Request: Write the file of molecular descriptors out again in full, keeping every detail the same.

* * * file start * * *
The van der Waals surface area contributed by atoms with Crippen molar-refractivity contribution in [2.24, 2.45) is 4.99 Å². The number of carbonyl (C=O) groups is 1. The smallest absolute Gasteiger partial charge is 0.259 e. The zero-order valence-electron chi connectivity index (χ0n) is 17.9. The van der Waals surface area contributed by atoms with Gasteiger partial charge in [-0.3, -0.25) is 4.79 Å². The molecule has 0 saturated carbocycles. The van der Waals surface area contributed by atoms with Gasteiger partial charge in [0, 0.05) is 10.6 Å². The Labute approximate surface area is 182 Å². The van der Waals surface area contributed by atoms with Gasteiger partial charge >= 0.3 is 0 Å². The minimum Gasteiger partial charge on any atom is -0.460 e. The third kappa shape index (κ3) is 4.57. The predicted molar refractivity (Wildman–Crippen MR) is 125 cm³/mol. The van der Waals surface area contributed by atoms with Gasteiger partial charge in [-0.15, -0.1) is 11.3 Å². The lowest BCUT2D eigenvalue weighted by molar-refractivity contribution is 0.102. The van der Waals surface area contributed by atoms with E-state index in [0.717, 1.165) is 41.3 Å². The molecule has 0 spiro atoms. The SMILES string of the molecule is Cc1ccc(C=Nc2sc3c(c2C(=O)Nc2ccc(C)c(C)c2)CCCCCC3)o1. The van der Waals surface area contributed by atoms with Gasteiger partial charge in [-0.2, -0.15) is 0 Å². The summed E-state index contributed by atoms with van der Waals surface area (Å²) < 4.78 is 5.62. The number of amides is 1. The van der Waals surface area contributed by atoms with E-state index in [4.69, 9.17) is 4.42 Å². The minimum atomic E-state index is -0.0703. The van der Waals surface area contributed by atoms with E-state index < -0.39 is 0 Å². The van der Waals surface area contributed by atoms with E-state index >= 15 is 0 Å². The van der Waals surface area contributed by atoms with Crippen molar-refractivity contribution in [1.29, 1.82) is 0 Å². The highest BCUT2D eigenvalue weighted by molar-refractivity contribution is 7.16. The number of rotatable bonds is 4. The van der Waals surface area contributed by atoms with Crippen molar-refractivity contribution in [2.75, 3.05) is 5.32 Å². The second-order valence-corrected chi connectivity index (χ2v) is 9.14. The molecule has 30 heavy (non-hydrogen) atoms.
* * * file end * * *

The van der Waals surface area contributed by atoms with Crippen molar-refractivity contribution in [2.24, 2.45) is 4.99 Å². The number of carbonyl (C=O) groups is 1. The smallest absolute Gasteiger partial charge is 0.259 e. The zero-order valence-electron chi connectivity index (χ0n) is 17.9. The van der Waals surface area contributed by atoms with Gasteiger partial charge in [-0.3, -0.25) is 4.79 Å². The molecule has 0 saturated carbocycles. The van der Waals surface area contributed by atoms with Gasteiger partial charge in [0, 0.05) is 10.6 Å². The Labute approximate surface area is 182 Å². The van der Waals surface area contributed by atoms with Gasteiger partial charge >= 0.3 is 0 Å². The minimum Gasteiger partial charge on any atom is -0.460 e. The third kappa shape index (κ3) is 4.57. The predicted molar refractivity (Wildman–Crippen MR) is 125 cm³/mol. The van der Waals surface area contributed by atoms with Gasteiger partial charge in [-0.15, -0.1) is 11.3 Å². The lowest BCUT2D eigenvalue weighted by molar-refractivity contribution is 0.102. The van der Waals surface area contributed by atoms with E-state index in [0.717, 1.165) is 41.3 Å². The molecule has 0 spiro atoms. The SMILES string of the molecule is Cc1ccc(C=Nc2sc3c(c2C(=O)Nc2ccc(C)c(C)c2)CCCCCC3)o1. The van der Waals surface area contributed by atoms with Gasteiger partial charge in [-0.2, -0.15) is 0 Å². The summed E-state index contributed by atoms with van der Waals surface area (Å²) < 4.78 is 5.62. The number of amides is 1. The van der Waals surface area contributed by atoms with E-state index in [4.69, 9.17) is 4.42 Å². The minimum atomic E-state index is -0.0703. The van der Waals surface area contributed by atoms with E-state index < -0.39 is 0 Å². The van der Waals surface area contributed by atoms with E-state index >= 15 is 0 Å². The van der Waals surface area contributed by atoms with Crippen molar-refractivity contribution in [1.29, 1.82) is 0 Å². The highest BCUT2D eigenvalue weighted by molar-refractivity contribution is 7.16. The number of rotatable bonds is 4. The van der Waals surface area contributed by atoms with Crippen molar-refractivity contribution in [2.75, 3.05) is 5.32 Å². The second-order valence-corrected chi connectivity index (χ2v) is 9.14. The molecule has 30 heavy (non-hydrogen) atoms.